New in version 0.10.

{installer, <module>}
Override the default zotonic installer (z_installer). <module> should make sure that the database, if used, is setup properly along with any required data. Note that it is z_installer that is processing the install_modules and install_menu options, so if this module is not used then those menus and modules will not be installed unless the new module performs those operations.

Database connection options

The following options for your site config specify how it connects to the database:

  • dbhost
  • dbport
  • dbuser
  • dbpassword
  • dbdatabase
  • dbschema

Setting module-specific config values in the site config

It is also possible to add m_config values for modules to the site’s priv/sitename/config file. To do this, add clauses like this to the site’s config file:

{mod_foo, [{key, value}, ...]}

For instance, to set the mod_ssl.listen_port and mod_ssl.is_secure configuration options from mod_ssl, do:

{mod_ssl, [{listen_port, 443}, {is_secure, true}]}

Reloading the site config

After you make changes to the site config you have to restart your site for them to have effect. From the Zotonic shell, do:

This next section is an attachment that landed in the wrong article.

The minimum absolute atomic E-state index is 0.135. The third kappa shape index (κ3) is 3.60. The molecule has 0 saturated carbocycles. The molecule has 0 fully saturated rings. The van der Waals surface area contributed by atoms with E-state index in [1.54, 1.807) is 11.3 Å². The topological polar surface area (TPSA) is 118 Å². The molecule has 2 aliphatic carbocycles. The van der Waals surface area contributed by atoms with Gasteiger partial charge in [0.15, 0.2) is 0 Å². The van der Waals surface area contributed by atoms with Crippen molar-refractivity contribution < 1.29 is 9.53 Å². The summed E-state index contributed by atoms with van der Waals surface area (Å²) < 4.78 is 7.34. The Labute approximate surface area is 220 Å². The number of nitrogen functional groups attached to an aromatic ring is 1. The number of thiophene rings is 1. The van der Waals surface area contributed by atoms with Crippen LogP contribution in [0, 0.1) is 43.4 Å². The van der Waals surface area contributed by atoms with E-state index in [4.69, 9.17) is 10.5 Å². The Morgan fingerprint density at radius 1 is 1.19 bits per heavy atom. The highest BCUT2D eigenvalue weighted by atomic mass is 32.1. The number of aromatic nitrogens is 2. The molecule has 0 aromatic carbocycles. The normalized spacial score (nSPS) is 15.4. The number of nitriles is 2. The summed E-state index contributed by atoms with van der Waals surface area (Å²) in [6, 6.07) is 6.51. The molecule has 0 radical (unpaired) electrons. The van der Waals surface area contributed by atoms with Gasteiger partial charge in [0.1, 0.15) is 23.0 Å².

z_sites_manager:restart(yoursitename).

to restart your site.

Tip: multiple sites using one database

In Zotonic, a single PostgreSQL database can host the data of multiple web sites. This does not work using table prefixing (like Wordpress does for example), but instead, Zotonic uses Postgres’ native feature database schemas to support this.

A database schema is basically another database inside your database: it’s a namespace in which tables live. By default, your tables live in the namespace called PUBLIC, but it’s quite easy to create another schema:

CREATE SCHEMA anothersite;
GRANT ALL ON SCHEMA anothersite TO yourdatabaseuser;

And then in your site config put a {dbschema, "anothersite"} entry next to the regular database config keys. Restart zotonic and off you go.